A game that should’ve just been $60 without the store. (code provided for review)
This was originally going to be a video review, but due a recent bout of Covid I won’t be doing any narrated content for the near future.
I wish MultiVersus wasn’t a free to play game. It’s not a bad game, hell it’s even pretty good. But after playing through it off and on since the open beta started I’ve been finding myself more burned out by the sheer cynicism of its presentation. Especially when I have games like Smash Ultimate to quench my thirst whenever I want to play a brawler game. Sure I can’t play as Steven Universe and beat the crap out of Super Man or utterly dunk on Garnet as LeBron (The Bron for you English speakers) James, but you know what else Smash Bros. doesn’t put me through? Everything else.
Let’s talk about the positives of MultiVersus before we get into the negatives. On a conceptual level, MultiVersus is a pretty cool idea. You have Warner Bros. flexing their massive pool of intellectual properties to bring together characters from various universes into one brawler. It’s a thing we’ve seen happy a dozen times before to varying levels of success, with Marvel Vs. Capcom on the higher end and PlayStation All Stars on the lower tier.
One way that MultiVersus really sets itself apart is in how diverse each character’s move set is and how they feel unique to that character. Tom and Jerry is one of the more complicated characters to play as, with many of the moves centered around the duo chasing each other around and harming the other player in the commotion. Characters are grouped into distinct classes including bruiser, tank, support, and mage, and their moves and stats are collected to match their status. Bruisers are better at full-on fighting and support do more to pull friendlies, buff teammates, debuff enemies, and work from the sidelines to an extent.
It’s truly impressive how charming and accurate each character’s movesets appear to match their personality and the shows that they come from. In many fighting games each character has a general set of shared basic punches and kicks that vary slightly from person to person, and you can mostly grab a new character and perform at a basic level. In MultiVersus every character has their own thing going on, their own expected style of play, and their own vastly differentiated movesets, proper strategies, and styles. Velma for example can collect evidence and eventually just call the cops on her enemies.
It’s not inaccurate for me to say that you’ll need to spend some time in the training room with each character or you’ll probably have no clue what you’re doing. The game also has mechanics to try and prevent move-spam by adding in attack decay where the more an attack is used it’ll decay and be less effective.
MultiVersus also makes the unique and, dare I say bold, attempt at cutting itself off from the pack by centering the game around the premiere 2v2 team mode. This is where team composition comes in hard and where many of you might be turned off of the game’s online multiplayer altogether. A properly mixed team with offense and defense can do a lot to shift the tide of battle, and arguably greatly widen the skill gap between new players and veterans over the already complicated nature of every character. Throw together a team of brawlers and a relatively skilled teamup of a brawler and a support might just be able to outlast you by sheer determination.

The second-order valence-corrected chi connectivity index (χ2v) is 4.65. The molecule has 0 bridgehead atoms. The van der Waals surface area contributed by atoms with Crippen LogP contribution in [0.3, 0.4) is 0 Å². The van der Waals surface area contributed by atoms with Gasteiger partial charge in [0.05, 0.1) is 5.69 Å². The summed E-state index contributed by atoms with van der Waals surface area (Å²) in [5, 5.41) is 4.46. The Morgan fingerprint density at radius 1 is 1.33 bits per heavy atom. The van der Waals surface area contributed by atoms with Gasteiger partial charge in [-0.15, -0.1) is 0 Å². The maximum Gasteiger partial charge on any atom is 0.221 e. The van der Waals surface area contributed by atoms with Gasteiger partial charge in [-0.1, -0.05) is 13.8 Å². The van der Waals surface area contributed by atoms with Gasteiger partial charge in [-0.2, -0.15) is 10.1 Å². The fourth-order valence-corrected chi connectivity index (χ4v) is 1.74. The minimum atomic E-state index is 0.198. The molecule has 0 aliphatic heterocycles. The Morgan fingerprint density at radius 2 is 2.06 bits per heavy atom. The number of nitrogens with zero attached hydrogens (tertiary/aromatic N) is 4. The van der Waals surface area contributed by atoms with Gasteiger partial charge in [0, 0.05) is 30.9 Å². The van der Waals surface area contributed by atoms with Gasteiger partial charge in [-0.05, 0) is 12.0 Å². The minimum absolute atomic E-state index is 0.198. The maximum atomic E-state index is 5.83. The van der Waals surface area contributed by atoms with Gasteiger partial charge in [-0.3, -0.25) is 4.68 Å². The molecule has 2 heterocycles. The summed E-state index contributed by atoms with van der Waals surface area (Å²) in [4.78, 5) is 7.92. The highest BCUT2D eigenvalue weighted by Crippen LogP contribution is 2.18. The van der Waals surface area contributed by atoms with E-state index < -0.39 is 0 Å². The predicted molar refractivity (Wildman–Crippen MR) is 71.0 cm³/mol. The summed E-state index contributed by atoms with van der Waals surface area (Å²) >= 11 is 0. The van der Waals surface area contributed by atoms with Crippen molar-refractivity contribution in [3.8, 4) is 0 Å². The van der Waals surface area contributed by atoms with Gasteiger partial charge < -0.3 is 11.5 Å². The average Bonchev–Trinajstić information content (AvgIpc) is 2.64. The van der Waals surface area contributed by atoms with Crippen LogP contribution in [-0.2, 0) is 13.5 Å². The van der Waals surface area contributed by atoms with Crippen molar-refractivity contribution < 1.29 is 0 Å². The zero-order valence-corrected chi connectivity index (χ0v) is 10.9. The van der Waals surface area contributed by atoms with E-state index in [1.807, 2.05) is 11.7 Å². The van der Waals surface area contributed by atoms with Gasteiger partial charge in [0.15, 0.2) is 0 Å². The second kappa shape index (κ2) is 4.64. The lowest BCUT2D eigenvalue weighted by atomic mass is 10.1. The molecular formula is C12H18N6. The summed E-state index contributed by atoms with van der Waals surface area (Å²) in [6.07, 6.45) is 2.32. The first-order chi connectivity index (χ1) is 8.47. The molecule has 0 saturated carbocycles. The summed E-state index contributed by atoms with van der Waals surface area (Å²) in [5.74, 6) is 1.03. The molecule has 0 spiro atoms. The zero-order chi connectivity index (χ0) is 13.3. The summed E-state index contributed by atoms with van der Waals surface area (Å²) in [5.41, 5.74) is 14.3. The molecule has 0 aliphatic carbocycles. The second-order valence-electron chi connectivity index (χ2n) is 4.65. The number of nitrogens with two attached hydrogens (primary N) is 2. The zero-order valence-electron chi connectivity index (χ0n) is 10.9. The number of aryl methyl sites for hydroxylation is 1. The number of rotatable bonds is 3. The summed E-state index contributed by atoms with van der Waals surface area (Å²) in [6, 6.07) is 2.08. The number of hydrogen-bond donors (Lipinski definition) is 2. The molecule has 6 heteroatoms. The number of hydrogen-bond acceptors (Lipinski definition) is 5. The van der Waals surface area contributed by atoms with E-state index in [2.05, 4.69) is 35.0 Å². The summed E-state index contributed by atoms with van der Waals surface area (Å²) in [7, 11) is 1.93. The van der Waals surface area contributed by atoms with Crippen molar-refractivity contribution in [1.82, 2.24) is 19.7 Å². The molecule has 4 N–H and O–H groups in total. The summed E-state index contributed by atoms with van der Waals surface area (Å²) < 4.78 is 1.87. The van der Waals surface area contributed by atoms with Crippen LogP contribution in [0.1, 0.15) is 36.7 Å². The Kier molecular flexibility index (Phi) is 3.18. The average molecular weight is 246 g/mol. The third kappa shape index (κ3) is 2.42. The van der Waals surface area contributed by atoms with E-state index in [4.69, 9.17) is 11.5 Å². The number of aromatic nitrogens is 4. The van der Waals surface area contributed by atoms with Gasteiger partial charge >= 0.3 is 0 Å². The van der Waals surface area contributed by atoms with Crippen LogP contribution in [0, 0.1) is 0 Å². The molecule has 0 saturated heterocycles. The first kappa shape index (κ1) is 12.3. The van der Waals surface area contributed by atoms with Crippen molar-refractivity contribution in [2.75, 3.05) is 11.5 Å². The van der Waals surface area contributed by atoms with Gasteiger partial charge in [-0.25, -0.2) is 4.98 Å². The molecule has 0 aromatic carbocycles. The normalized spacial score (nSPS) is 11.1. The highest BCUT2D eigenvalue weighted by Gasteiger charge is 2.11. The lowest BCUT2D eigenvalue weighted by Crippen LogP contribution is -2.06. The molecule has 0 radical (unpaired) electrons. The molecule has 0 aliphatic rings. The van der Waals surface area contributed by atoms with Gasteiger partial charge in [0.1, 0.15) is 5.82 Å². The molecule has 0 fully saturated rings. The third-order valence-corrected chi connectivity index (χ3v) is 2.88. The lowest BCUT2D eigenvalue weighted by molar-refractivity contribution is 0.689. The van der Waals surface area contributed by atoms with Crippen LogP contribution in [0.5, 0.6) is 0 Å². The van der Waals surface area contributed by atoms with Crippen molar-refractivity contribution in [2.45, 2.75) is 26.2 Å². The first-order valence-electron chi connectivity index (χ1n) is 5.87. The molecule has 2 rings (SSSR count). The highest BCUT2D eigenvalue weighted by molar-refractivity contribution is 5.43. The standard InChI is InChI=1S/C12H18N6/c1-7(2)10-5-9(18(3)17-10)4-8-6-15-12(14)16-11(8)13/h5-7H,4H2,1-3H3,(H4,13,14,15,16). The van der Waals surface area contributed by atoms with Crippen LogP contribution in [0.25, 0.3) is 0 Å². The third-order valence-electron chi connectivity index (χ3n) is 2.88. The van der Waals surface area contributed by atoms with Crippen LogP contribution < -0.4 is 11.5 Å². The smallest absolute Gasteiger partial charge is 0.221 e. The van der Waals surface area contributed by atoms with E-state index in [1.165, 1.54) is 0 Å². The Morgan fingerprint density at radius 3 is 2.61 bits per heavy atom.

There does exist a 1v1 mode as well as a four player free for all, but those are vestigial and I don’t think Warner Bros. would try to convince anyone that it’s actually balanced for those modes. As a support character, Velma can theoretically go head to head against a Batman type solo, but given equal skills the bruiser is always going to have the upper-hand. It’s clear that those modes were put in as an afterthought, with the bulk of the goodness going into the 2v2, and you know what? It’s pretty fun.
MultiVersus lets you play online and, thankfully for me, in matches against bots. My only problem with the bot mode is that for the matches to count toward rewards, they have to be played online, and you aren’t able to choose your opponent or what their level is.
Okay now let’s get into the negatives. MultiVersus shouldn’t have been a free to play game, and it sucks the life out of you with its cynicism from the moment you really start getting into it. I’ve become jaded enough by the free to play MMO industry that $15 skins doesn’t really phase me anymore, and the abject nickel and diming for things like announcers and whatnot doesn’t really kill my vibe. Unlocking characters doesn’t take a massive time investment for each one.
I really hate MultiVersus’ battle pass. I’m mostly okay with battle passes at this point, although I’d like to see more developers adopt the policy that once you have a pass you have infinite amount of time to unlock the things on it like we’ve seen with Halo: Infinite and Dauntless. I’ve put more money than I’d like to think in buying Fortnite battle passes these past few years, and I still buy passes occasionally for games here and there.
The MultiVerse battle pass sucks, it got all the wrong lessons from Halo: Infinite’s pass by forcing you to complete slow, often asinine daily and seasonal challenges in order to unlock levels. You get six daily challenges and a set of seasonal challenges, and those seasonal challenges are random to each player so you might get an easy set or a difficult set by chance. The current battle pass is kind of a slog and it’s only fifteen levels, so I’m really not looking forward to how the game is going to be at a
MultiVersus is pretty darn fun, even if it takes a good amount of learnin’ to be proficient in. I’m going to be playing more of this to keep up to date with the battle pass stuff at least while I have the free tokens with the founders’ packs. As a free to play game, you literally have nothing to lose trying this out.